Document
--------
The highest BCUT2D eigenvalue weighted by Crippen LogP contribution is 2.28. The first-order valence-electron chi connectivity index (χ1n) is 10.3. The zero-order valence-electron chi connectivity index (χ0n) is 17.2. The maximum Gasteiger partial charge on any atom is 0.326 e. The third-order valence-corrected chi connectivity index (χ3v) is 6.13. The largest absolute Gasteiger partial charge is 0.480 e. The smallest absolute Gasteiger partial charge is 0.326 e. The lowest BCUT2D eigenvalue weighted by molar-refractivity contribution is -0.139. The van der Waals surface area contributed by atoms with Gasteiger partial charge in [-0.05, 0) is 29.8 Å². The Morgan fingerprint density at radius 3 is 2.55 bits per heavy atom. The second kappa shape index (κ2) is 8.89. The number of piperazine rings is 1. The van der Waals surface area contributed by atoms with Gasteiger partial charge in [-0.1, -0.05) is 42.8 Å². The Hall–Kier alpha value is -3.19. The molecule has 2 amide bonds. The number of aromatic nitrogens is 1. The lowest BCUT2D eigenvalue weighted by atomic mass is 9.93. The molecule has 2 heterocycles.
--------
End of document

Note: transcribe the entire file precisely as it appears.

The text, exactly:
The highest BCUT2D eigenvalue weighted by Crippen LogP contribution is 2.28. The first-order valence-electron chi connectivity index (χ1n) is 10.3. The zero-order valence-electron chi connectivity index (χ0n) is 17.2. The maximum Gasteiger partial charge on any atom is 0.326 e. The third-order valence-corrected chi connectivity index (χ3v) is 6.13. The largest absolute Gasteiger partial charge is 0.480 e. The smallest absolute Gasteiger partial charge is 0.326 e. The lowest BCUT2D eigenvalue weighted by molar-refractivity contribution is -0.139. The van der Waals surface area contributed by atoms with Gasteiger partial charge in [-0.05, 0) is 29.8 Å². The Morgan fingerprint density at radius 3 is 2.55 bits per heavy atom. The second kappa shape index (κ2) is 8.89. The number of piperazine rings is 1. The van der Waals surface area contributed by atoms with Gasteiger partial charge in [-0.1, -0.05) is 42.8 Å². The Hall–Kier alpha value is -3.19. The molecule has 2 amide bonds. The number of aromatic nitrogens is 1. The lowest BCUT2D eigenvalue weighted by atomic mass is 9.93. The molecule has 2 heterocycles.